I haven’t done much with my perhaps overly ambitious project to examine contemporary Indian art photography. Last year on a short trip to the
time-warp Iowa, I collected some notes on the many photographs I found on the web. And I did manage to make it to Harvard last month to attend a lecture with Sabeena Gadihoke and Homai Vyarawalla. Not exactly contemporary photography, but enjoyable nonetheless.
Unfortunately, I missed the earlier lecture with Ram Rahman and Sunil Gupta. They’re both very provocative and accomplished photographers still doing work. The few photographs from Rahman that I’ve seen concern cinema imagery and the influence of film on Indian visual culture. (Hint: It’s huge.) On a related note, I rather like Pushpamala N, and her quasi-cinematic work.
Sunil Gupta really intrigues me. Sotheby’s describes him as “an artist, curator, writer, and cultural activist [who] has made a significant contribution to contemporary art practice and discourse around the globe. Through his work he challenges stereotypes and questions beliefs, by exploring issues of race, gender, and sexuality, and related issues of access, place, and identity.” Like a number of other Indian photographers, such as Annu Palakunnathu Matthew, his work examines (in part) what it’s like to be an Indian in diaspora.
So I was quite happy to see a TateShots video show up in my iTunes podcast playlist earlier this week:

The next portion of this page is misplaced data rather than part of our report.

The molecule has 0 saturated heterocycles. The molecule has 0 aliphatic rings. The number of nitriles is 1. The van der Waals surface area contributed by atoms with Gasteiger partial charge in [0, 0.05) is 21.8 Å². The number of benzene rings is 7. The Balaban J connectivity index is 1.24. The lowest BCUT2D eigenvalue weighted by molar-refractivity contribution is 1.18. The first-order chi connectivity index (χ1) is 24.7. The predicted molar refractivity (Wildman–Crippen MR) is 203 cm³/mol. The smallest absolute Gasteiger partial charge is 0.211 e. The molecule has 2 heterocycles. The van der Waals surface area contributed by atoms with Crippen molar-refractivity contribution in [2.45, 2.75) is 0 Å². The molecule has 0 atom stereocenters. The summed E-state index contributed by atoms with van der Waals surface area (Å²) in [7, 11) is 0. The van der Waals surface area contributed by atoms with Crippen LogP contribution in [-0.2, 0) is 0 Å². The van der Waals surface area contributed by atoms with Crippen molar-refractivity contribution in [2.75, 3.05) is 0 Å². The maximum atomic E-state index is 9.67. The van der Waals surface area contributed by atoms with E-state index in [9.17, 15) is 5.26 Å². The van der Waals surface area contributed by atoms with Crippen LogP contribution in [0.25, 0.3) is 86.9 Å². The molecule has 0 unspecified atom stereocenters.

In the short video, Gupta discusses the context for a couple of images currently on display in the Tate Modern’s Street and Studio exhibit.
They were taken in 2007 and they are part of an ongoing series called Mr Malhotra’s Party and the name of the series comes from what gay nights in Delhi are referred to, which are held in commercial bars and clubs, but because it’s illegal there, they are deemed as private parties.
Part of the underlying motivation is to show to people, especially in Delhi itself, that gay people are very ordinary looking, and part of just the social scene, part of the family structures that people live in. . . .
But what I like about India is that the street is like a theatre. So as you can see, tons of stuff happens around. So although the main subject and I are fixed and static, there is all this business, like it’s changing every second, what’s happening around the person. It’s like, it’s very lively. So I’m quite drawn to something that’s quite solid-looking, you know, compositionally.